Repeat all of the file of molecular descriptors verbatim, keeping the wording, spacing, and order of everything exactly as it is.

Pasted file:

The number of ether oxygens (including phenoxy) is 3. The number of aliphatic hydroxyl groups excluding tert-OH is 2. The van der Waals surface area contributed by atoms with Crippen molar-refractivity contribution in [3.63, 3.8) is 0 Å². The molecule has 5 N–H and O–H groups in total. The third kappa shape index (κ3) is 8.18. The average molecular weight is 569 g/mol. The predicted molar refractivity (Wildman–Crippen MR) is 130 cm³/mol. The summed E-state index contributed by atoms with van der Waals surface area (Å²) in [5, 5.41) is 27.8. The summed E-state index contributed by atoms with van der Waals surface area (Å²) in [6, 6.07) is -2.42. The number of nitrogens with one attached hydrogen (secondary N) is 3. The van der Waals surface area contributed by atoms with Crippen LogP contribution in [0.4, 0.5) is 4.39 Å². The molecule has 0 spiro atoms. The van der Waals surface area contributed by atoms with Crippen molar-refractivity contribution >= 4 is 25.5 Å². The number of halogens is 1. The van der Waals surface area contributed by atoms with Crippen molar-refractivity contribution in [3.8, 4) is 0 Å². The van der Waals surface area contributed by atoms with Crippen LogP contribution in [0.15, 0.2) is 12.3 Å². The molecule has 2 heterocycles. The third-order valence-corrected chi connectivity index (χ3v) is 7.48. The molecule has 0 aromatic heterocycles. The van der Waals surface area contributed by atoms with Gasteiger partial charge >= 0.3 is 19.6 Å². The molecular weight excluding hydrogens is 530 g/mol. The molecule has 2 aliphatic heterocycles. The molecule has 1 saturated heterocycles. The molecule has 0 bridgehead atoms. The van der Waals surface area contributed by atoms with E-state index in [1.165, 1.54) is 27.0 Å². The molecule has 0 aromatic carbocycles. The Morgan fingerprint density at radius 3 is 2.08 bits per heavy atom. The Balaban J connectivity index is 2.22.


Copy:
The number of ether oxygens (including phenoxy) is 3. The number of aliphatic hydroxyl groups excluding tert-OH is 2. The van der Waals surface area contributed by atoms with Crippen molar-refractivity contribution in [3.63, 3.8) is 0 Å². The molecule has 5 N–H and O–H groups in total. The third kappa shape index (κ3) is 8.18. The average molecular weight is 569 g/mol. The predicted molar refractivity (Wildman–Crippen MR) is 130 cm³/mol. The summed E-state index contributed by atoms with van der Waals surface area (Å²) in [5, 5.41) is 27.8. The summed E-state index contributed by atoms with van der Waals surface area (Å²) in [6, 6.07) is -2.42. The number of nitrogens with one attached hydrogen (secondary N) is 3. The van der Waals surface area contributed by atoms with Crippen LogP contribution in [0.4, 0.5) is 4.39 Å². The molecule has 0 spiro atoms. The van der Waals surface area contributed by atoms with Crippen molar-refractivity contribution >= 4 is 25.5 Å². The number of halogens is 1. The van der Waals surface area contributed by atoms with Crippen molar-refractivity contribution in [3.8, 4) is 0 Å². The van der Waals surface area contributed by atoms with Crippen LogP contribution in [0.15, 0.2) is 12.3 Å². The molecule has 2 heterocycles. The third-order valence-corrected chi connectivity index (χ3v) is 7.48. The molecule has 0 aromatic heterocycles. The van der Waals surface area contributed by atoms with Gasteiger partial charge >= 0.3 is 19.6 Å². The molecular weight excluding hydrogens is 530 g/mol. The molecule has 2 aliphatic heterocycles. The molecule has 1 saturated heterocycles. The molecule has 0 bridgehead atoms. The van der Waals surface area contributed by atoms with E-state index in [1.165, 1.54) is 27.0 Å². The molecule has 0 aromatic carbocycles. The Morgan fingerprint density at radius 3 is 2.08 bits per heavy atom. The Balaban J connectivity index is 2.22.